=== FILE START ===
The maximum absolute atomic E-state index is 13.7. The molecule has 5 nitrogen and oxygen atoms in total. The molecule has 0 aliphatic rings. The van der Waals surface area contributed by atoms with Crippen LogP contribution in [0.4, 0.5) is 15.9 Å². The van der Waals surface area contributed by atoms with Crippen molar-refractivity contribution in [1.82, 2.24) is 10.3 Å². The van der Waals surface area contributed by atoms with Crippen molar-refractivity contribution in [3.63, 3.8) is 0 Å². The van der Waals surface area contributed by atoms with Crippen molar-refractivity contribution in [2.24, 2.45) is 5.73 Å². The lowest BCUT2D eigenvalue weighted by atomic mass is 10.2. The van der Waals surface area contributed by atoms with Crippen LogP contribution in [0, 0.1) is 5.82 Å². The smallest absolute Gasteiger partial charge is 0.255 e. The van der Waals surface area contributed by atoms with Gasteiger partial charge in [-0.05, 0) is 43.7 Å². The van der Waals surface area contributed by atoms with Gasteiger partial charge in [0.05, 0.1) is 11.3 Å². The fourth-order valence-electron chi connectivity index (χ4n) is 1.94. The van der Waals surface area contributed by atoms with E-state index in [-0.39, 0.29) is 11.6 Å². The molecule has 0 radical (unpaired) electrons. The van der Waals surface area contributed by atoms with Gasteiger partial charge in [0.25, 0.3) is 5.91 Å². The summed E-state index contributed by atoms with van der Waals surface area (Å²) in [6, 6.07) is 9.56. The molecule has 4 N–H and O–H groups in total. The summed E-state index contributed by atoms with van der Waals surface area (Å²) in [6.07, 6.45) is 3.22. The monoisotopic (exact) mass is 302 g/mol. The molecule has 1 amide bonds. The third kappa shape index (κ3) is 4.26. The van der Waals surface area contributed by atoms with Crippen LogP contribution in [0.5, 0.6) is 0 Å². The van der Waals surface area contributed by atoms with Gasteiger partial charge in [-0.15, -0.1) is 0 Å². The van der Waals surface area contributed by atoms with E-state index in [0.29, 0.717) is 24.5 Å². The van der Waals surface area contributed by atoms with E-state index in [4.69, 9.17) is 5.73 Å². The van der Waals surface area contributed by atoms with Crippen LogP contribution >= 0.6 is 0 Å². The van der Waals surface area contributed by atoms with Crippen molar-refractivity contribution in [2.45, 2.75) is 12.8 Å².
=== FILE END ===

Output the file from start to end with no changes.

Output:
The maximum absolute atomic E-state index is 13.7. The molecule has 5 nitrogen and oxygen atoms in total. The molecule has 0 aliphatic rings. The van der Waals surface area contributed by atoms with Crippen LogP contribution in [0.4, 0.5) is 15.9 Å². The van der Waals surface area contributed by atoms with Crippen molar-refractivity contribution in [1.82, 2.24) is 10.3 Å². The van der Waals surface area contributed by atoms with Crippen molar-refractivity contribution in [3.63, 3.8) is 0 Å². The van der Waals surface area contributed by atoms with Crippen molar-refractivity contribution in [2.24, 2.45) is 5.73 Å². The lowest BCUT2D eigenvalue weighted by atomic mass is 10.2. The van der Waals surface area contributed by atoms with Crippen LogP contribution in [0, 0.1) is 5.82 Å². The smallest absolute Gasteiger partial charge is 0.255 e. The van der Waals surface area contributed by atoms with Gasteiger partial charge in [-0.05, 0) is 43.7 Å². The van der Waals surface area contributed by atoms with Gasteiger partial charge in [0.05, 0.1) is 11.3 Å². The fourth-order valence-electron chi connectivity index (χ4n) is 1.94. The van der Waals surface area contributed by atoms with E-state index in [-0.39, 0.29) is 11.6 Å². The molecule has 0 radical (unpaired) electrons. The van der Waals surface area contributed by atoms with Gasteiger partial charge in [0.25, 0.3) is 5.91 Å². The summed E-state index contributed by atoms with van der Waals surface area (Å²) in [6, 6.07) is 9.56. The molecule has 4 N–H and O–H groups in total. The summed E-state index contributed by atoms with van der Waals surface area (Å²) in [6.07, 6.45) is 3.22. The monoisotopic (exact) mass is 302 g/mol. The molecule has 1 amide bonds. The third kappa shape index (κ3) is 4.26. The van der Waals surface area contributed by atoms with Crippen LogP contribution in [0.5, 0.6) is 0 Å². The van der Waals surface area contributed by atoms with Gasteiger partial charge in [-0.15, -0.1) is 0 Å². The van der Waals surface area contributed by atoms with E-state index in [0.29, 0.717) is 24.5 Å². The van der Waals surface area contributed by atoms with E-state index in [4.69, 9.17) is 5.73 Å². The van der Waals surface area contributed by atoms with Crippen LogP contribution >= 0.6 is 0 Å². The van der Waals surface area contributed by atoms with Crippen molar-refractivity contribution in [2.45, 2.75) is 12.8 Å².